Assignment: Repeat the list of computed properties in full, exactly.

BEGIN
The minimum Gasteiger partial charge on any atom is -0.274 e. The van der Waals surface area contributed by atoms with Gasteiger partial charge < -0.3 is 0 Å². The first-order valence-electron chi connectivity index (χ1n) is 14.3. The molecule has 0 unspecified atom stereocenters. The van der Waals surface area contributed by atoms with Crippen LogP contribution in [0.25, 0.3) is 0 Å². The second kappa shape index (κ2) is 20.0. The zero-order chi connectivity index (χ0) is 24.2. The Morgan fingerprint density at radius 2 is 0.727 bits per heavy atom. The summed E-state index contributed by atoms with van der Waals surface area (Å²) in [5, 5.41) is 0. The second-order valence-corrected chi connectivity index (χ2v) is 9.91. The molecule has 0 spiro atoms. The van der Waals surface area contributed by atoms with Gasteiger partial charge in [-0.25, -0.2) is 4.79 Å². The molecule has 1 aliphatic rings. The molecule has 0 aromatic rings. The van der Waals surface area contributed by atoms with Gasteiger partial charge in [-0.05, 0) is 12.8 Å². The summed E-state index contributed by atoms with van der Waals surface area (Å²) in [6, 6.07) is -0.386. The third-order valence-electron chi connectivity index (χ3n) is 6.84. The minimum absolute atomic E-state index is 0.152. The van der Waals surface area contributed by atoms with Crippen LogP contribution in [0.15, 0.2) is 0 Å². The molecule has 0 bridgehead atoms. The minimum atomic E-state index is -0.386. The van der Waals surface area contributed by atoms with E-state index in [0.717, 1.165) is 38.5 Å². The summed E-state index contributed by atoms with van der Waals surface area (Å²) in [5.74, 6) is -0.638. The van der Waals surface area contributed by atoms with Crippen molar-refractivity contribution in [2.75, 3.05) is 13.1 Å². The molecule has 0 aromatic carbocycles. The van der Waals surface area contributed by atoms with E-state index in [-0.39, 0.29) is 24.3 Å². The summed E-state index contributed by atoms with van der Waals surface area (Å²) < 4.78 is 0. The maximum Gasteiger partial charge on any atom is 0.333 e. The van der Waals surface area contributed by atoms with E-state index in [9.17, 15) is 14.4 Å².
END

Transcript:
The minimum Gasteiger partial charge on any atom is -0.274 e. The van der Waals surface area contributed by atoms with Gasteiger partial charge < -0.3 is 0 Å². The first-order valence-electron chi connectivity index (χ1n) is 14.3. The molecule has 0 unspecified atom stereocenters. The van der Waals surface area contributed by atoms with Crippen LogP contribution in [0.25, 0.3) is 0 Å². The second kappa shape index (κ2) is 20.0. The zero-order chi connectivity index (χ0) is 24.2. The Morgan fingerprint density at radius 2 is 0.727 bits per heavy atom. The summed E-state index contributed by atoms with van der Waals surface area (Å²) in [5, 5.41) is 0. The second-order valence-corrected chi connectivity index (χ2v) is 9.91. The molecule has 0 spiro atoms. The van der Waals surface area contributed by atoms with Gasteiger partial charge in [-0.25, -0.2) is 4.79 Å². The molecule has 1 aliphatic rings. The molecule has 0 aromatic rings. The van der Waals surface area contributed by atoms with Gasteiger partial charge in [-0.05, 0) is 12.8 Å². The summed E-state index contributed by atoms with van der Waals surface area (Å²) in [6, 6.07) is -0.386. The third-order valence-electron chi connectivity index (χ3n) is 6.84. The minimum absolute atomic E-state index is 0.152. The van der Waals surface area contributed by atoms with Crippen LogP contribution in [0.15, 0.2) is 0 Å². The molecule has 0 bridgehead atoms. The minimum atomic E-state index is -0.386. The van der Waals surface area contributed by atoms with E-state index in [0.717, 1.165) is 38.5 Å². The summed E-state index contributed by atoms with van der Waals surface area (Å²) in [5.74, 6) is -0.638. The van der Waals surface area contributed by atoms with Crippen molar-refractivity contribution in [2.75, 3.05) is 13.1 Å². The molecule has 0 aromatic carbocycles. The van der Waals surface area contributed by atoms with E-state index in [-0.39, 0.29) is 24.3 Å². The summed E-state index contributed by atoms with van der Waals surface area (Å²) < 4.78 is 0. The maximum Gasteiger partial charge on any atom is 0.333 e. The van der Waals surface area contributed by atoms with E-state index in [9.17, 15) is 14.4 Å².